The thing is: As the coups are being tried, if the groups that voluntarily or criminally cooperated with coup perpetrators do not repent, and if they don’t apologize to the public, this public will not trust them. And if their trust is not earned, no cosmetic changes will be of any use. And this problem belongs to us all as the CHP will continue to occupy that space with its historic shadow that is greater than itself but is hollow inside.
When Kemal Kılıçdaroğlu replaced Deniz Baykal, one of the people who most hailed the Feb. 28 coup, as a result of a shady sex scandal, I was one who welcomed this change. I knew that the CHP would not radically change as its voter base has been traumatized through a continual provocation of their class fears. But...
I don’t think Kemal Kılıçdaroğlu’s unstable nature, swinging between the old and the new, is the result of the reaction of the party’s voter base to change or due to an intra-party conflict. Kılıçdaroğlu may at times be exhibiting attitudes that do not conform to the old CHP, but he does not follow a single principle. He is more like a foxy state bureaucrat trying to maintain his hold on leadership. While he advocates the new CHP, he deliberately nominates two major Ergenekon defendants for Parliament -- according to rumors, complying with the requests from former President Süleyman Demirel, the civilian mastermind behind the Feb. 28 coup. While he opens his arms to religious groups during his visit to Sarajevo, saying, “A party should not have any problem with religion, and we should be able to overcome the 1970s,” he quickly adds, “I will read the indictment of Mehmet Haberal [a CHP deputy in jail pending trial in the Ergenekon case].” “I am glad the headscarf issue can be overcome,” he says, referring to the reception held on the anniversary of the establishment of Parliament on April 23 -- which the CHP did not attend in protest -- but he is quick to add, “But the reception is not part of the public sphere.” That means he still does not approve of a headscarved woman working at a public institution. He cannot risk an initiative targeting religious groups in Turkey; however, he does this in Sarajevo to allow himself room to backpedal.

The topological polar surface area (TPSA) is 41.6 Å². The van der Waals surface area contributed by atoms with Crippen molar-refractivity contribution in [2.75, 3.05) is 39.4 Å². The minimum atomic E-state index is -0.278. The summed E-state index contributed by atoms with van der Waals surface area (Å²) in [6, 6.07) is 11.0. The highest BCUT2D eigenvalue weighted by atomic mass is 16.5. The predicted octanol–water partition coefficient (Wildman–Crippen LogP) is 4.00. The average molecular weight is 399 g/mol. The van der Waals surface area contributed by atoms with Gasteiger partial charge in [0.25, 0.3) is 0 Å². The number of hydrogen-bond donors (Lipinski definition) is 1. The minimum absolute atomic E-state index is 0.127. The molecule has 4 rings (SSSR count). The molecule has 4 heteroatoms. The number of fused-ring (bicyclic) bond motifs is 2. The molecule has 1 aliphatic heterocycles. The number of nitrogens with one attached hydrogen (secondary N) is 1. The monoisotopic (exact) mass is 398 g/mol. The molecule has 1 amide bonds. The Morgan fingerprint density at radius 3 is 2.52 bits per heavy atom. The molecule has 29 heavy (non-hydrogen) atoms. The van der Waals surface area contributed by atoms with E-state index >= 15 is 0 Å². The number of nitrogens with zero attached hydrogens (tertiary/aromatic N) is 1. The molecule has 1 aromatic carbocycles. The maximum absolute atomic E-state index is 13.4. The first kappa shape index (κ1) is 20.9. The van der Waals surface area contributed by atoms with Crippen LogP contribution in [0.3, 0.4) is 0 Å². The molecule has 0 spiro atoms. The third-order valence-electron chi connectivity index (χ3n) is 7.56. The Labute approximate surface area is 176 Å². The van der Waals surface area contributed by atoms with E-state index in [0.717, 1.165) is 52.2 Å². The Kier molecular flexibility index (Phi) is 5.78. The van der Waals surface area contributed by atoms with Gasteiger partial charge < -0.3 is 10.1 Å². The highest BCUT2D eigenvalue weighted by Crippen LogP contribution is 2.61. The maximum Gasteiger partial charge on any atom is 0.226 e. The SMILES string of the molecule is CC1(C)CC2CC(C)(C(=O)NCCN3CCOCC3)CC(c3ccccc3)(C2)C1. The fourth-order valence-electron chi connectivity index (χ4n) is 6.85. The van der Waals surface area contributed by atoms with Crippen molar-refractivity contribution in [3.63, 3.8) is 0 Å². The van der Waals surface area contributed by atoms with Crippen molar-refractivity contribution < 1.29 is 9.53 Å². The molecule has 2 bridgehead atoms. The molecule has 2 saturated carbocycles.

In short, the public is perfectly aware of all of this. And they don’t trust the CHP. To earn their trust, the CHP must start by apologizing to the public for its past sins, and it should close itself down and re-enter the political scene with a new party under a new name.